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Copyright 2016 NPR. To see more, visit http://www.npr.org/.

Copyright 2016 NPR. To see more, visit http://www.npr.org/.

Copyright 2016 NPR. To see more, visit http://www.npr.org/.

Arizona Hispanics Poised To Swing State Blue

54 minutes ago
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Copyright 2016 NPR. To see more, visit http://www.npr.org/.

Editor's note: This report contains accounts of rape, violence and other disturbing events.

Sex trafficking wasn't a major concern in the early 1980s, when Beth Jacobs was a teenager. If you were a prostitute, the thinking went, it was your choice.

Jacobs thought that too, right up until she came to, on the lot of a dark truck stop one night. She says she had asked a friendly-seeming man for a ride home that afternoon.

The Boston Citgo sign, all 3,600 square LED feet of which has served as the backdrop to Red Sox games since 1965, is now officially a "pending landmark."

Spanish Surrealist Salvador Dalí spent much of the 1940s in the U.S., avoiding World War II and its aftermath. He was a well-known fixture on the art scene in Monterey, Calif. — and that's where the largest collection of Dalí's work on the West Coast is now open to the public.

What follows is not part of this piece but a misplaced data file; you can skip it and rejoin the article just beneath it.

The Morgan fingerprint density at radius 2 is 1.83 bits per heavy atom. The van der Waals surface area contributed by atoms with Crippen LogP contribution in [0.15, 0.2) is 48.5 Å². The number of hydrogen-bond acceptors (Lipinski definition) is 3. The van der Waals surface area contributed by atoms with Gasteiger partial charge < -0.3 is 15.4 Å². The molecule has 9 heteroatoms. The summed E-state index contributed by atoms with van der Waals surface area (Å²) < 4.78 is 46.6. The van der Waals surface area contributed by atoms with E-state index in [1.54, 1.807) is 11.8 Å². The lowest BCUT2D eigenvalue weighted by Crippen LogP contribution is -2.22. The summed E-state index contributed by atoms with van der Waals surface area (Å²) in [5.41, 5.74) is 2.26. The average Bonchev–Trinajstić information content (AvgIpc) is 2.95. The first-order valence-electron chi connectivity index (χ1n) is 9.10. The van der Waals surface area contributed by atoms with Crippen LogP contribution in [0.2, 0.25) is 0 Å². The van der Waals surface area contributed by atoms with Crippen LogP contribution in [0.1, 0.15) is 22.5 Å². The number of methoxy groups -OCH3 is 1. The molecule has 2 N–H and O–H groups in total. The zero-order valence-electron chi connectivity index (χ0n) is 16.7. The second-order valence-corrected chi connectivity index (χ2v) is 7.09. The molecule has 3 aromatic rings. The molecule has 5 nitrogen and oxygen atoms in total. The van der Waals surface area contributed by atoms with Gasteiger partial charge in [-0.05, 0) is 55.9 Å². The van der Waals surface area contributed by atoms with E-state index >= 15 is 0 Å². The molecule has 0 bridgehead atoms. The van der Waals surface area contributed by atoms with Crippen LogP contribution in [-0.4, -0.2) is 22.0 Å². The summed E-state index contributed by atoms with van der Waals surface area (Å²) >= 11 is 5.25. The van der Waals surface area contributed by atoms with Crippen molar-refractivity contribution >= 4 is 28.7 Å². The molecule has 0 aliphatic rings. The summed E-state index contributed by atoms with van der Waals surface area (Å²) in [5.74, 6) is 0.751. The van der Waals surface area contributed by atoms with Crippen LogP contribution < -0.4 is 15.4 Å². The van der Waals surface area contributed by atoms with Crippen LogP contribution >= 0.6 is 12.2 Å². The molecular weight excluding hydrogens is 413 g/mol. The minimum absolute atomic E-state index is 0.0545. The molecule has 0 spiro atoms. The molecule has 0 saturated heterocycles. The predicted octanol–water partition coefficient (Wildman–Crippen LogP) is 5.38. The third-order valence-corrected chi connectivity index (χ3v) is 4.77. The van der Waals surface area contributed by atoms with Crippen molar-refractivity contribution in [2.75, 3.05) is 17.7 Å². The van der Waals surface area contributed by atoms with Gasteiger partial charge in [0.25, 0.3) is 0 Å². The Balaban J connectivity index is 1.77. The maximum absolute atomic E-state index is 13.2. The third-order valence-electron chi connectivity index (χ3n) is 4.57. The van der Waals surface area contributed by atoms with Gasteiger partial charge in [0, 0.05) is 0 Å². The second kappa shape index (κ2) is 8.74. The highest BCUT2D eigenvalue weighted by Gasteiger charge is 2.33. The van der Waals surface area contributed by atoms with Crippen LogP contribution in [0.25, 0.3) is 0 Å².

Copyright 2016 Fresh Air. To see more, visit Fresh Air.

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Palestinian Prime Minister Fayyad Resigns Post

Apr 13, 2013
Originally published on April 14, 2013 8:54 am

Palestinian Prime Minister Salam Fayyad has resigned, ending a power struggle with President Mahmoud Abbas that rose to new heights in recent months. Fayyad had reportedly tried to quit his job earlier this week; Abbas initially refused it, but he finally accepted the resignation Saturday.

Fayyad, who as the AP reports "enjoys the support of the international community, particularly the United States," had been in the post since 2007. He will remain in the job until Abbas names a replacement, something that could occur within days.

The exit of Fayyad, an economist who is viewed as a moderate, comes as the U.S. government attempts to restart negotiations between Palestinians and Israelis. Secretary of State John Kerry met with Fayyad during his visit to Jerusalem last week.

In an interview with NPR's Guy Raz for Weekend All Things Considered last December, Fayyad said that the process of moving toward a peace accord has been "a story of disappointment."

While the relationship between Fayyad and Abbas was never an easy one, things turned especially sour in March, when Finance Minister Nabil Kassis tried to quit.

"Mr Fayyad accepted Mr Kassis's resignation, but he was subsequently overruled by Mr Abbas," the BBC reports, "effectively challenging the prime minister's authority to hire and fire Cabinet ministers."

Copyright 2013 NPR. To see more, visit http://www.npr.org/.